Date: April 24, 2020
Location: Pakistan
Type of action: Online action


The WMW national coordination body and social activists in Pakistan extended their solidarity with the workers of the world especially the victims of Rana Plaza tragedy in Bangladesh. They held an online meeting organized by Women in Struggle for Empowerment (WISE); the topic was People Before Profit: “Understanding Corporate Power and Impunity”. The for the full report on the meeting, joined by thirteen people from eight districts, among them the country focal person of CADTM-Pakistan, rights activists, peasant’s leadership, journalist, medical officer, is in the end of this abstract. They started by recalling the tragic incident of Rana Plaza. “Expressing solidarity with the victims and their families, on April 24th, once again we are here to raise our voices against the corporate crimes of these transnational powers, their violations against women and peoples around the world”, told Bushra Khaliq, member of the International Committee of WMW and the National Coordinating Body in Pakistan.

Transnational Corporations (TNCs) are among the world’s biggest economic institutions. The TNCs have a predatory business model and connivance with the ruling elite of developing countries. A rough estimate suggests that the 300 largest TNCs own or control at least one-quarter of the entire world’s productive assets, worth about US$ 5 trillion. Plenty of corporations are on par with some of the largest economies in the world: Walmart exceeds Spain and Australia, for example. Of the top 100 revenue generators, 71 are corporations. The cash that Apple has on hand exceeds the GDPs of two-thirds of the world’s countries. Tax evasion, mis invoicing, intra-company trade is common practice of the TNCs. These companies choose locations for personnel, factories, executive suites, or bank accounts based on where regulations are friendly, resources abundant, and connectivity seamless, often having legal domicile in one country, corporate management in another, financial assets in a third, and administrative staff spread over several more.

In this time of pandemic, capitalism is exposed once again, and we are witnessing huge crisis regarding food sovereignty and health services. The governments are still protecting the big businesses through bail out packages but hoodwinking the needs of the poor masses, facing health, food and economic issues during the on-going lock down. As we face a global economic fall-out, the impacts on the local economies, hitting the poor and workers, are worst due to the pandemic. The recent debt relief by International Monetary Fund and G20 to poor and developing countries is too less a measure. The payment of developing countries debt should be cancelled for at least two years.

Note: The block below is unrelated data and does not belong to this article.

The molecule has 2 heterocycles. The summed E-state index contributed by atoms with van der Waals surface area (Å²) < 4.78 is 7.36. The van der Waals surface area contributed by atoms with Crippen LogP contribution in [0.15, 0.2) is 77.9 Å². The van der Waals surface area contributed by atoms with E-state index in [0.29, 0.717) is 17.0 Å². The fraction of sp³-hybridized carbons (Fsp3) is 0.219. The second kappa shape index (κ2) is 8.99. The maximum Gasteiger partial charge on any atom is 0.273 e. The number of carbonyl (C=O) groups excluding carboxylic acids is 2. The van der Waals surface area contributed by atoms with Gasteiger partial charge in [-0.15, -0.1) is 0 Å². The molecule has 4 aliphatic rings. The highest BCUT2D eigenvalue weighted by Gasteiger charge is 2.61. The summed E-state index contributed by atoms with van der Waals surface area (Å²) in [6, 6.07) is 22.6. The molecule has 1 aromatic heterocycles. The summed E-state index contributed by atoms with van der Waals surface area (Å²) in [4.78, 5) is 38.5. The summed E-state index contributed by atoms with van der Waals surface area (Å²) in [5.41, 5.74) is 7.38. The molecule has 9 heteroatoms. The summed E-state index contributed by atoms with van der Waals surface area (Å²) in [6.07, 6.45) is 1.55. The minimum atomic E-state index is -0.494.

The division of the society has the worst effects on working women and in this crisis companies increase the burden upon them. Nestle milk factory, in Kabirwala, has been exploiting the natural resources without respecting the labor laws in Pakistan. During the COVID-19, several workers were laid off. They are now blackmailing the peasants by refusing to purchase their milk. The worried farmers have no option but to sell the milk at lowest price, offered by Nestle. Also in Kabirwala women cotton pickers work under harsh weather, against minimal wages, exposing themselves to different pesticides normally sprayed on cotton by the farmers. Several TNCs, including IKEA buy raw cotton material from Pakistan, but they rarely perform their due corporate social responsibility in this regard. There should be accountability of all the exploiters throughout the cotton supply chain, from local contractors to manufacturers of final product.

The majority of poor women in district Rajanpur, South Punjab, work in the tobacco processing sector, for contractors that sell their product to big tobacco companies. The workplaces are dingy, without proper light and ventilation. The women workers are directly exposed to the hazardous tobacco odor. In Pakistan cities, during the pandemia, several big brands, big shopping stores and multi-national companies kept offices open but their employees, especially the working women, have to risk their health in commuting to work and have no support from the companies. Also medical staff in the hospitals are facing the absence of sufficient necessary equipment.

The government should extend all necessary services to the domestic workers, cotton pickers women, home based workers on the priority during the lock down. The social protection, food and protective items to the daily wagers, workers and people living in the slums is urgent. This is a matter of grave concern particularly in a country where 46% population is already living below poverty line. And the media, under the State control, a State that is the biggest protectors of the crony capitalism and TNCs instead of caring and prioritizing the needs of their citizens, doesn’t give space to the opinion of the civil society. Regarding this, women have to rethink the strategy to reclaim their rightfull spaces.